Instead of us hooking up an event handler to the TouchUpInside event of the button, we decided to simply add an action to it and handle the output of this ourselves. These types of actions are called "instance methods". Here we are basically creating the Action method that will be responsible for allowing the user to compose and send a Twitter message.

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Configuring storyboard scenes

When you want to transition from one view controller to another, you can hold down the control key and click a button, table view cell, or any other object from one view controller, and then drag it to the new view controller for a different scene. This technique of dragging between view controllers creates, what is known as a segue.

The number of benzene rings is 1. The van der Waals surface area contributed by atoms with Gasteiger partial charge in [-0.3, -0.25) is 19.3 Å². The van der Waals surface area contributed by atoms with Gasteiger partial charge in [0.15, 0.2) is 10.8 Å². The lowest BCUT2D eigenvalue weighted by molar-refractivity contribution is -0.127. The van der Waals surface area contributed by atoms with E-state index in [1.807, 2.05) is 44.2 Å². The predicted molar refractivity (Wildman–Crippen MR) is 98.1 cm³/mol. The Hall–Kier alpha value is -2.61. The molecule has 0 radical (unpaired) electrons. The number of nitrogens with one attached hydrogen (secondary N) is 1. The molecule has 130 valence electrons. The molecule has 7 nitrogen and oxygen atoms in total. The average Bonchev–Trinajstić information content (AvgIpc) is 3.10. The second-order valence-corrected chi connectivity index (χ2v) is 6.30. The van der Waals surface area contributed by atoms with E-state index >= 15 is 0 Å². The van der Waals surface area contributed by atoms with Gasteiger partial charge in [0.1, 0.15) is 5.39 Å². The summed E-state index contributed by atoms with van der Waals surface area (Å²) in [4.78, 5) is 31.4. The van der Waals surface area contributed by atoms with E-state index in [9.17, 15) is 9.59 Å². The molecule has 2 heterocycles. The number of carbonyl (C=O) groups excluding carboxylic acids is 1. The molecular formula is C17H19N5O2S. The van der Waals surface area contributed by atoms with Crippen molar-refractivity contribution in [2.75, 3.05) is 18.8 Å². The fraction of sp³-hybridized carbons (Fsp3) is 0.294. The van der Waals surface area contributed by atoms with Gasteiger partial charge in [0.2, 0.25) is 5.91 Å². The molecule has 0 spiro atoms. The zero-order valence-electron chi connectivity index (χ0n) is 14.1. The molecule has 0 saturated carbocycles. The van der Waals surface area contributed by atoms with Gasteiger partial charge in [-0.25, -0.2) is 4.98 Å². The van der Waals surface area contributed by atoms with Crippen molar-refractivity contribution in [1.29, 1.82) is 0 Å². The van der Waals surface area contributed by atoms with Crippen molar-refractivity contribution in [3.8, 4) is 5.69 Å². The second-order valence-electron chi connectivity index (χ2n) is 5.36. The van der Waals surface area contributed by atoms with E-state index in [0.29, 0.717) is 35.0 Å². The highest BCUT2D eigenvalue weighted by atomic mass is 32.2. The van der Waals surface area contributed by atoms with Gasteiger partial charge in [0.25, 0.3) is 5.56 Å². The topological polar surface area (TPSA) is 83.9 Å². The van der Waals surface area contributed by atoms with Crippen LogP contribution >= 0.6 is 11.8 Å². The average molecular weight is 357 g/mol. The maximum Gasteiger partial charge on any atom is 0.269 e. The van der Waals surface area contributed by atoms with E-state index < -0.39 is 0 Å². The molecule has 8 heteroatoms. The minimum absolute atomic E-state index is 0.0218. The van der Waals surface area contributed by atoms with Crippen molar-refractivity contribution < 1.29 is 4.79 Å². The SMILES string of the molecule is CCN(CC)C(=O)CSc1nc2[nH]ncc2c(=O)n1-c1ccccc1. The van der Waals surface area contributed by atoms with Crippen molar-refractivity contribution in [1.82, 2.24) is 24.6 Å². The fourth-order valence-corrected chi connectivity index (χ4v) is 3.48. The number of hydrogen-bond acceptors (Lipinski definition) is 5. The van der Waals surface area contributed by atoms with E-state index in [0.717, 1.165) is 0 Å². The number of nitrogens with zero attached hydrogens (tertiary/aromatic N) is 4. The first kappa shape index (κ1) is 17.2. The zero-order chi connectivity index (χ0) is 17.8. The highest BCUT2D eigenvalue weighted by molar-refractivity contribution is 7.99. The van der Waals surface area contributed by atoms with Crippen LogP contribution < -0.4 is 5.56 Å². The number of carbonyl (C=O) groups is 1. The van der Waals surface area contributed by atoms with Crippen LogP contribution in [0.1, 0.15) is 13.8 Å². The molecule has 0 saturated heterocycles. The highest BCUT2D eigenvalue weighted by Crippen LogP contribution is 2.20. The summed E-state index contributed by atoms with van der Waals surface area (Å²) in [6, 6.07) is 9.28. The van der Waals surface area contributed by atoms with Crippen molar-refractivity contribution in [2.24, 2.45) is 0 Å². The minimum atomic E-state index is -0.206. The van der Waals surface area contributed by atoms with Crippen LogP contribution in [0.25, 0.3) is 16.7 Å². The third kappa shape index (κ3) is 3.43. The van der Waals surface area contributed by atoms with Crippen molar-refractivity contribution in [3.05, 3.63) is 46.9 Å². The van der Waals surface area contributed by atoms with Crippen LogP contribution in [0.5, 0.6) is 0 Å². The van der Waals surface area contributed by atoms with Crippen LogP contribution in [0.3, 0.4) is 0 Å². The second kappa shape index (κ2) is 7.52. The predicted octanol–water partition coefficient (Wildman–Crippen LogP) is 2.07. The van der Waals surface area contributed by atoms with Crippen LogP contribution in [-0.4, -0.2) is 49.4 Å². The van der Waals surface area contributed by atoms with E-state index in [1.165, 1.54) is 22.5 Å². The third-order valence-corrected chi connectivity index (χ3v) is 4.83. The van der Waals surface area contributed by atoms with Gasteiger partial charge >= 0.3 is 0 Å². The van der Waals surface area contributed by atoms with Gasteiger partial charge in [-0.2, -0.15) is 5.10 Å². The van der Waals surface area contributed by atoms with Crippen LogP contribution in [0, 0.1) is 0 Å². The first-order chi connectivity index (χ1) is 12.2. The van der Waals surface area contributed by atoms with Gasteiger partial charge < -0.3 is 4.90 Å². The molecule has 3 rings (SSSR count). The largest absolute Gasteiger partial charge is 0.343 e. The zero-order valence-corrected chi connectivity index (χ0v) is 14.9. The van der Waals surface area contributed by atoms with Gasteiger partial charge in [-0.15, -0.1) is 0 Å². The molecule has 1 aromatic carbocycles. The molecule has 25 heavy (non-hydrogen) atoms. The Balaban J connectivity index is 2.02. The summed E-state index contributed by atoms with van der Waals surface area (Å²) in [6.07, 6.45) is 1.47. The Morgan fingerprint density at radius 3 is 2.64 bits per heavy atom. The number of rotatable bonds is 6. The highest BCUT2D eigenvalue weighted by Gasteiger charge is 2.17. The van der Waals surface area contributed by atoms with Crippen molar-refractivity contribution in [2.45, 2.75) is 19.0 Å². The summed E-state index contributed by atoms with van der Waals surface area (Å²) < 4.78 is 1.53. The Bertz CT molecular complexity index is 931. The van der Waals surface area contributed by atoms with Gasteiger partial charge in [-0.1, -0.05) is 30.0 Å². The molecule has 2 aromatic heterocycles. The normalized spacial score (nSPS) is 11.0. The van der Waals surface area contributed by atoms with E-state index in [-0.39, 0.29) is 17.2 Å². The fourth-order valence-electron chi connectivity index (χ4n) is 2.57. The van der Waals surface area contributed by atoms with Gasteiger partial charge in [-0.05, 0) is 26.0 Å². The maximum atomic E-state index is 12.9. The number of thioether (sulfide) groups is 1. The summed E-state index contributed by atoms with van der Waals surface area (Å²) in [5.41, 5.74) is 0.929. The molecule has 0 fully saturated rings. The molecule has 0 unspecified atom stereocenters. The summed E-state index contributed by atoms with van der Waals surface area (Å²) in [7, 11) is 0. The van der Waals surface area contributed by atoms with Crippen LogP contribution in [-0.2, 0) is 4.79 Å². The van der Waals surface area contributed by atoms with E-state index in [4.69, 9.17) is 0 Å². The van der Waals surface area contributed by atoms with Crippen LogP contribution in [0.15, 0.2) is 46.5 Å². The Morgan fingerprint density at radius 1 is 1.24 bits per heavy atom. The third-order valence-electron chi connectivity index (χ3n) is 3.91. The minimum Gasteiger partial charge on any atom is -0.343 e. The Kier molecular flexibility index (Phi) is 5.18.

A segue is a configurable object that supports all of the same types of transitions made available to you within the UIKit class reference, such as modal transitions and navigation transitions.

Getting ready

You also have the ability to define custom transitions that replace one view controller with another.

How to do it…

In order to see how this can be achieved, we need to modify our TwitterExample application that we created in a previous recipe. Perform the following steps to do so:

  1. Select the About Twitter App (Round Rect Button) control, and then hold down the control key while dragging it to the view controller containing the Go Back button.
  2. Release the mouse button, and then choose the modal option from the Action Segue pop-up menu.